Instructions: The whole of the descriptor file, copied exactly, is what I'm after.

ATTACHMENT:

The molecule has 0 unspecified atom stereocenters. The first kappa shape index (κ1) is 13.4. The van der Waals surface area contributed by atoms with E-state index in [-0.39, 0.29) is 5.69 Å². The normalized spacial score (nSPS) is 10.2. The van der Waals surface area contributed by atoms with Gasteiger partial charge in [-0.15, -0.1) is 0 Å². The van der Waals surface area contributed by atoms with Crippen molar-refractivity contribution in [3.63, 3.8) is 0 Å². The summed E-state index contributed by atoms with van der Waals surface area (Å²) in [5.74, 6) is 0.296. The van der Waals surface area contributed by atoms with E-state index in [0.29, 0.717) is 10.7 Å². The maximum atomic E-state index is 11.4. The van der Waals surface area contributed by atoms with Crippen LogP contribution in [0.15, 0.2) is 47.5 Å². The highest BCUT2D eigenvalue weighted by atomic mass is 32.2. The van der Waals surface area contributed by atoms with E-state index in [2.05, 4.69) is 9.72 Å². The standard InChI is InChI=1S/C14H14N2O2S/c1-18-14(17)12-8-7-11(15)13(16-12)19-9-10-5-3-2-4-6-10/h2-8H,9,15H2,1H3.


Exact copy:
The molecule has 0 unspecified atom stereocenters. The first kappa shape index (κ1) is 13.4. The van der Waals surface area contributed by atoms with E-state index in [-0.39, 0.29) is 5.69 Å². The normalized spacial score (nSPS) is 10.2. The van der Waals surface area contributed by atoms with Gasteiger partial charge in [-0.15, -0.1) is 0 Å². The van der Waals surface area contributed by atoms with Crippen molar-refractivity contribution in [3.63, 3.8) is 0 Å². The summed E-state index contributed by atoms with van der Waals surface area (Å²) in [5.74, 6) is 0.296. The van der Waals surface area contributed by atoms with E-state index in [0.29, 0.717) is 10.7 Å². The maximum atomic E-state index is 11.4. The van der Waals surface area contributed by atoms with Crippen LogP contribution in [0.15, 0.2) is 47.5 Å². The highest BCUT2D eigenvalue weighted by atomic mass is 32.2. The van der Waals surface area contributed by atoms with E-state index in [2.05, 4.69) is 9.72 Å². The standard InChI is InChI=1S/C14H14N2O2S/c1-18-14(17)12-8-7-11(15)13(16-12)19-9-10-5-3-2-4-6-10/h2-8H,9,15H2,1H3.